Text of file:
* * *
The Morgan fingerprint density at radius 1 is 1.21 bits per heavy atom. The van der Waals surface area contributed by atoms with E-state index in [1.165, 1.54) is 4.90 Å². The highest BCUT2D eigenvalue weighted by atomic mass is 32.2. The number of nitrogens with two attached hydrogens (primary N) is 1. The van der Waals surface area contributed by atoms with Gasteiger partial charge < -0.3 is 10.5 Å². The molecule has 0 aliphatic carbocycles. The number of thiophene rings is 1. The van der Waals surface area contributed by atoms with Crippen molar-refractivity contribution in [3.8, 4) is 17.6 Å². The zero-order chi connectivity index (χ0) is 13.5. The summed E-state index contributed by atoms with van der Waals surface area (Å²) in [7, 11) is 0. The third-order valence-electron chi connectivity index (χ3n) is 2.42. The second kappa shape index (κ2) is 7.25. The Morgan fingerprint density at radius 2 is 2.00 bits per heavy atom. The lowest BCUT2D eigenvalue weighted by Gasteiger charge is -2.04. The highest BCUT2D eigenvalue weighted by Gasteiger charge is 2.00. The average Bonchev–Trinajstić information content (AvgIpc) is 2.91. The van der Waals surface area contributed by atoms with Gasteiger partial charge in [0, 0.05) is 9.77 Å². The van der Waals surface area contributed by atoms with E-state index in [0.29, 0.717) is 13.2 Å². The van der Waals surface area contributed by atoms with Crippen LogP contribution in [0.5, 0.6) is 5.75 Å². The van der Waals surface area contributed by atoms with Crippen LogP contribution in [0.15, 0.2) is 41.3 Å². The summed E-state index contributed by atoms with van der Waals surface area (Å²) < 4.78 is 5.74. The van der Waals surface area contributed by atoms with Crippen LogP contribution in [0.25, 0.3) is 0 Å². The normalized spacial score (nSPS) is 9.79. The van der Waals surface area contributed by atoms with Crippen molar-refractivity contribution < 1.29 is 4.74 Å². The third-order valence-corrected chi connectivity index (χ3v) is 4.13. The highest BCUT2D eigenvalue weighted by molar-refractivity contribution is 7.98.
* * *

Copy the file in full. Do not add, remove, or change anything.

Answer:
The Morgan fingerprint density at radius 1 is 1.21 bits per heavy atom. The van der Waals surface area contributed by atoms with E-state index in [1.165, 1.54) is 4.90 Å². The highest BCUT2D eigenvalue weighted by atomic mass is 32.2. The number of nitrogens with two attached hydrogens (primary N) is 1. The van der Waals surface area contributed by atoms with Gasteiger partial charge < -0.3 is 10.5 Å². The molecule has 0 aliphatic carbocycles. The number of thiophene rings is 1. The van der Waals surface area contributed by atoms with Crippen molar-refractivity contribution in [3.8, 4) is 17.6 Å². The zero-order chi connectivity index (χ0) is 13.5. The summed E-state index contributed by atoms with van der Waals surface area (Å²) in [7, 11) is 0. The third-order valence-electron chi connectivity index (χ3n) is 2.42. The second kappa shape index (κ2) is 7.25. The Morgan fingerprint density at radius 2 is 2.00 bits per heavy atom. The lowest BCUT2D eigenvalue weighted by Gasteiger charge is -2.04. The highest BCUT2D eigenvalue weighted by Gasteiger charge is 2.00. The average Bonchev–Trinajstić information content (AvgIpc) is 2.91. The van der Waals surface area contributed by atoms with Gasteiger partial charge in [0, 0.05) is 9.77 Å². The van der Waals surface area contributed by atoms with E-state index in [0.29, 0.717) is 13.2 Å². The van der Waals surface area contributed by atoms with Crippen LogP contribution in [0.5, 0.6) is 5.75 Å². The van der Waals surface area contributed by atoms with Crippen LogP contribution in [0.15, 0.2) is 41.3 Å². The summed E-state index contributed by atoms with van der Waals surface area (Å²) < 4.78 is 5.74. The van der Waals surface area contributed by atoms with Crippen LogP contribution in [0.25, 0.3) is 0 Å². The normalized spacial score (nSPS) is 9.79. The van der Waals surface area contributed by atoms with Crippen molar-refractivity contribution < 1.29 is 4.74 Å². The third-order valence-corrected chi connectivity index (χ3v) is 4.13. The highest BCUT2D eigenvalue weighted by molar-refractivity contribution is 7.98.